The Vision, the Superhighway, and the Local Poor

Buffalo Hills Ad (©Renard Teipelke)by Renard Teipelke

Kenya Vision 2030: “A national long-term development blue-print to create a globally competitive and prosperous nation with a high quality of life by 2030, that aims to transform Kenya into a newly industrializing, middle-income country providing a high quality of life to all its citizens by 2030 in a clean and secure environment.”

Sounds good, social, and sustainable. Let’s move on to the ‘Thika Superhighway’ – a formerly four-lane road between Nairobi, Kenya’s capital city, and the industrial satellite town of Thika to the North, which was expanded to eight to twelve lanes for approximately 360 Mio. USD from 2009 to 2012:

Thika Highway Improvement Project:

Journalist: “It’s the best ever project for the country that will improve our transport system.”

Investor: “(…) it redefines the urban landscape of Nairobi.”

Researcher: “Thika Highway foremostly benefits Kenya as a nation. It is outward directed as a message that such a project can be realized.”

Kenya Vision 2030 (GoK)


Since 2008, the Kenyan government has been pursuing the implementation of its Vision 2030 through more than “120 transformational and cross-sector flagship projects” based on the vision’s economic, social, and political governance pillars. Thika Highway is one of the big flagships amongst all these projects, although the actual idea for the highway upgrade was already born decades before the government came up with its vision.

One could dig deeper into the development of Kenya Vision 2030 or the design of the Thika Highway Improvement Project, but I would like to look at the interrelation between these two and discuss the role of the ‘local poor’ vis-à-vis them.

From my in-depth interviews with key stakeholders in the Nairobi Metropolitan Region, I can say that Kenya Vision 2030 works (or better: performs) as a strong thought framework from which Kenya’s elite (politicians, investors, intellectuals, bureaucrats, etc.) views the development path and possible policies and projects for the country. Thika Highway is seen as the logical necessity for boosting all at once: the local socio-economic development, the hub function of the Nairobi Metropolitan Region, the nation’s economic growth, and the East African region’s trade interconnectivity.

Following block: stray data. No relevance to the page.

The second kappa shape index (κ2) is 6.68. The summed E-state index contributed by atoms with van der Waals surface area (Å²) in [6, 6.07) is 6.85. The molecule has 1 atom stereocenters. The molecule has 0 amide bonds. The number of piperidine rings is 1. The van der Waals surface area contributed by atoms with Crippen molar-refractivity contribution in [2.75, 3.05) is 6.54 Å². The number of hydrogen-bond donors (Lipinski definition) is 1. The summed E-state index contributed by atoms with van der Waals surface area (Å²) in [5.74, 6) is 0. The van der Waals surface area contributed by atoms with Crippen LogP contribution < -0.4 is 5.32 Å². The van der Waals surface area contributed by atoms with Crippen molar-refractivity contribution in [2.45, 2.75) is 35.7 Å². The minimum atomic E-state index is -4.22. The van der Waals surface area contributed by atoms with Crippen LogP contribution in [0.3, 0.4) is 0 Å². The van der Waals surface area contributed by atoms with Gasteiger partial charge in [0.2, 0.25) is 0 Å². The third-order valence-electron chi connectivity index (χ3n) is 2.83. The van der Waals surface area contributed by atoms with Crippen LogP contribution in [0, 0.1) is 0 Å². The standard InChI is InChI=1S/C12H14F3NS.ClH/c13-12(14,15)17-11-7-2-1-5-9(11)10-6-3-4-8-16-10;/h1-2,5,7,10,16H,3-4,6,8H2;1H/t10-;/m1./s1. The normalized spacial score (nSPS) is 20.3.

Does this not sound perfect?! But practitioners as well as researchers know well from other cases that there is hardly ever a piece of the cake for every stakeholder. As supranational banking institutions like to admit: There are winners and losers.

Ruiru Gated Community (©Renard Teipelke)But in contrast to the assumptions of narrow-minded traditional economic theories, conscious decisions must be taken by those in power to make the way for some groups winning and other groups losing. Without any doubt, the Thika Highway Improvement Project has brought undeniable positive impacts to the peri-urban corridor area between Nairobi and Thika! But as one interviewee who studied this area for many years correctly pointed out: “None of that was depending on the highway. That was dependent more on land use and physical development planning. So you know, I think this idea that people have that you build a highway and all these things emerge from it is nonsense.”

Turning directly to losers that can be found along the Thika Highway corridor, I would like to just exemplify the impacts on the ‘local poor’ (and I apologize for this fuzzy category that will receive much more space for definition and discussion in the final master thesis for which I conducted this research):

Investor:Losers. (…) No. I think it benefits everybody.”

Researcher: “In lower rent places, the rents are going up, so now it’s becoming harder for poorer folks to go there.”

Government consultant:Like, right now, one of the things that you can be sure of is that the major part of the poor people are going to be thrown out very fast. (…) Usually when a road is done like that, it’s not supposed to go through built-up areas. But you find that we have done the road without the planning.”

Government official: “(…) Why they don’t take care for themselves? (…) I don’t know how (…) it’s the business of the Government to (…) compensate those people who have been hit otherwise by market forces?! (…) Government has better things to do, much more urgent things to do (…).”

Civil society representative: “We’ll find there very high-quality property or estates along the Superhighway, but of course the informal settlements along that corridor will not go away. They will still be there. So, I think they’re working hand in hand, because that is the practice in several parts, particularly in Nairobi.”

So is Kenya Vision 2030 a good undertaking? Is the Thika Highway Improvement Project catering both to the global and local needs of Kenya’s society and economy? …Those are complex questions. For now, I can conclude that decision makers in Kenya would be able to assess more precisely the impacts of large-scale investments, if they looked into the ‘dirty complexities’ of projects like this one.

Thika Highway (©Renard Teipelke)

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2 Responses to The Vision, the Superhighway, and the Local Poor

  1. Pingback: Infrastructure Projects Concern Not Only Engineers | Places.

  2. Pingback: Pick of the Day: African Cities and the Evil of Global City Development Paradigms « Places.

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